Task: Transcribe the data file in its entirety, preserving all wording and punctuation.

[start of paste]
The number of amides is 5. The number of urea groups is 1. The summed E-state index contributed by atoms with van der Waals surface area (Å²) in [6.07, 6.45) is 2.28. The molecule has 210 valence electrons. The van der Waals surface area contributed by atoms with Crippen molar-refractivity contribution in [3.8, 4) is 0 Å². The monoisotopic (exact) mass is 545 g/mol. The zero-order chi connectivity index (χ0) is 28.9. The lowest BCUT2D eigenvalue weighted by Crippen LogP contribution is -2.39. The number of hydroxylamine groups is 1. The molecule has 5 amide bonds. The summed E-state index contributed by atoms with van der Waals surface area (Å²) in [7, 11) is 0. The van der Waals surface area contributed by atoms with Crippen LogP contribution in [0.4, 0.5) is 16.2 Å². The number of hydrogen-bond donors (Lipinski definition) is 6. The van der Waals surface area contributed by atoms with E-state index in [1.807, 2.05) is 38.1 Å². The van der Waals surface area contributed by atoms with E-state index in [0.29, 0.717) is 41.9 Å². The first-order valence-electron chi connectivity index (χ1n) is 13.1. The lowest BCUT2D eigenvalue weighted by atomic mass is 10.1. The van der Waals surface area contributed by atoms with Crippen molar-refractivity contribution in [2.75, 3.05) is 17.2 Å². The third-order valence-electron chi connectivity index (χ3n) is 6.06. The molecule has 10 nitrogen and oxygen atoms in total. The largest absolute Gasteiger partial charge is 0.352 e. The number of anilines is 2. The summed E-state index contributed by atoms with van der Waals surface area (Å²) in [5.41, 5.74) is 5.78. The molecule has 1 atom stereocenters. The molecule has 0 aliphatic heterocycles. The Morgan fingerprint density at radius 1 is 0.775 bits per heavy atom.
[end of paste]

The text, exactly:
The number of amides is 5. The number of urea groups is 1. The summed E-state index contributed by atoms with van der Waals surface area (Å²) in [6.07, 6.45) is 2.28. The molecule has 210 valence electrons. The van der Waals surface area contributed by atoms with Crippen molar-refractivity contribution in [3.8, 4) is 0 Å². The monoisotopic (exact) mass is 545 g/mol. The zero-order chi connectivity index (χ0) is 28.9. The lowest BCUT2D eigenvalue weighted by Crippen LogP contribution is -2.39. The number of hydroxylamine groups is 1. The molecule has 5 amide bonds. The summed E-state index contributed by atoms with van der Waals surface area (Å²) in [7, 11) is 0. The van der Waals surface area contributed by atoms with Crippen LogP contribution in [0.4, 0.5) is 16.2 Å². The number of hydrogen-bond donors (Lipinski definition) is 6. The van der Waals surface area contributed by atoms with E-state index in [1.807, 2.05) is 38.1 Å². The van der Waals surface area contributed by atoms with E-state index in [0.29, 0.717) is 41.9 Å². The first-order valence-electron chi connectivity index (χ1n) is 13.1. The lowest BCUT2D eigenvalue weighted by atomic mass is 10.1. The van der Waals surface area contributed by atoms with Crippen molar-refractivity contribution in [2.75, 3.05) is 17.2 Å². The third-order valence-electron chi connectivity index (χ3n) is 6.06. The molecule has 10 nitrogen and oxygen atoms in total. The largest absolute Gasteiger partial charge is 0.352 e. The number of anilines is 2. The summed E-state index contributed by atoms with van der Waals surface area (Å²) in [5.41, 5.74) is 5.78. The molecule has 1 atom stereocenters. The molecule has 0 aliphatic heterocycles. The Morgan fingerprint density at radius 1 is 0.775 bits per heavy atom.